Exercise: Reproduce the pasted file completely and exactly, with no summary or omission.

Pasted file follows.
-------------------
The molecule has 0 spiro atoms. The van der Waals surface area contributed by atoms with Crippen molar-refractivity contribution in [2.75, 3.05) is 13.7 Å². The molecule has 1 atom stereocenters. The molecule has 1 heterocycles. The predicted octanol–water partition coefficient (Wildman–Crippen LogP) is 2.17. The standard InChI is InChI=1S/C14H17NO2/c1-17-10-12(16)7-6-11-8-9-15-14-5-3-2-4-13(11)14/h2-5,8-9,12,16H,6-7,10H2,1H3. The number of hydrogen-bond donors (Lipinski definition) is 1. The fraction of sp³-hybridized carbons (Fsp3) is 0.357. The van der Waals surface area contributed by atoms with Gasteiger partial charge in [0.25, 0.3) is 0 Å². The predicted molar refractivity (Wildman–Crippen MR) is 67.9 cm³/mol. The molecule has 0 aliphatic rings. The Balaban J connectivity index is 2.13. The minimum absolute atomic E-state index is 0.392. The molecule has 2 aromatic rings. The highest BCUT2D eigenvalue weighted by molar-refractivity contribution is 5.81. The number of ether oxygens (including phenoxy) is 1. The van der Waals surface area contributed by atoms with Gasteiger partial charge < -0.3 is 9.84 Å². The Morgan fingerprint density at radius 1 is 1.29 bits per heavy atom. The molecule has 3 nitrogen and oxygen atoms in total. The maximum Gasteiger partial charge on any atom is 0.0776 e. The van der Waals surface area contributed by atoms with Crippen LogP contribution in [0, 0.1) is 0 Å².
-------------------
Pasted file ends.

The molecule has 0 spiro atoms. The van der Waals surface area contributed by atoms with Crippen molar-refractivity contribution in [2.75, 3.05) is 13.7 Å². The molecule has 1 atom stereocenters. The molecule has 1 heterocycles. The predicted octanol–water partition coefficient (Wildman–Crippen LogP) is 2.17. The standard InChI is InChI=1S/C14H17NO2/c1-17-10-12(16)7-6-11-8-9-15-14-5-3-2-4-13(11)14/h2-5,8-9,12,16H,6-7,10H2,1H3. The number of hydrogen-bond donors (Lipinski definition) is 1. The fraction of sp³-hybridized carbons (Fsp3) is 0.357. The van der Waals surface area contributed by atoms with Gasteiger partial charge in [0.25, 0.3) is 0 Å². The predicted molar refractivity (Wildman–Crippen MR) is 67.9 cm³/mol. The molecule has 0 aliphatic rings. The Balaban J connectivity index is 2.13. The minimum absolute atomic E-state index is 0.392. The molecule has 2 aromatic rings. The highest BCUT2D eigenvalue weighted by molar-refractivity contribution is 5.81. The number of ether oxygens (including phenoxy) is 1. The van der Waals surface area contributed by atoms with Gasteiger partial charge < -0.3 is 9.84 Å². The Morgan fingerprint density at radius 1 is 1.29 bits per heavy atom. The molecule has 3 nitrogen and oxygen atoms in total. The maximum Gasteiger partial charge on any atom is 0.0776 e. The van der Waals surface area contributed by atoms with Crippen LogP contribution in [0, 0.1) is 0 Å².